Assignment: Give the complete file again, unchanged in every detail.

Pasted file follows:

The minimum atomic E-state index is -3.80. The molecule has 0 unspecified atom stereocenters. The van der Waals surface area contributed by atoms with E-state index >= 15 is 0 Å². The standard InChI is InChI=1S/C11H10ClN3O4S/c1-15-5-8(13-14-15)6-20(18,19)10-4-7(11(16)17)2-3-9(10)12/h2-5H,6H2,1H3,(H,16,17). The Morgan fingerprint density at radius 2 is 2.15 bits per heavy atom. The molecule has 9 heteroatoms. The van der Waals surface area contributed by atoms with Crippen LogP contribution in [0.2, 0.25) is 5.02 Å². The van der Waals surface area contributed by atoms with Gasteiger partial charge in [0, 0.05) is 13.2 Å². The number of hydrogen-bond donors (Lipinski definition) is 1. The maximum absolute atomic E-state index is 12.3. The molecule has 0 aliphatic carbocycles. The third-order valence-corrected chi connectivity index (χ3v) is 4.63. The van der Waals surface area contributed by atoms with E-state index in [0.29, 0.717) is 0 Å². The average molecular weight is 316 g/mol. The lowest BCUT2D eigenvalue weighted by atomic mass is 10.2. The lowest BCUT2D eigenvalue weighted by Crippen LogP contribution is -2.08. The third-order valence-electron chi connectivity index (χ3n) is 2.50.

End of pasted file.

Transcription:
The minimum atomic E-state index is -3.80. The molecule has 0 unspecified atom stereocenters. The van der Waals surface area contributed by atoms with E-state index >= 15 is 0 Å². The standard InChI is InChI=1S/C11H10ClN3O4S/c1-15-5-8(13-14-15)6-20(18,19)10-4-7(11(16)17)2-3-9(10)12/h2-5H,6H2,1H3,(H,16,17). The Morgan fingerprint density at radius 2 is 2.15 bits per heavy atom. The molecule has 9 heteroatoms. The van der Waals surface area contributed by atoms with Crippen LogP contribution in [0.2, 0.25) is 5.02 Å². The van der Waals surface area contributed by atoms with Gasteiger partial charge in [0, 0.05) is 13.2 Å². The number of hydrogen-bond donors (Lipinski definition) is 1. The maximum absolute atomic E-state index is 12.3. The molecule has 0 aliphatic carbocycles. The third-order valence-corrected chi connectivity index (χ3v) is 4.63. The van der Waals surface area contributed by atoms with E-state index in [0.29, 0.717) is 0 Å². The average molecular weight is 316 g/mol. The lowest BCUT2D eigenvalue weighted by atomic mass is 10.2. The lowest BCUT2D eigenvalue weighted by Crippen LogP contribution is -2.08. The third-order valence-electron chi connectivity index (χ3n) is 2.50.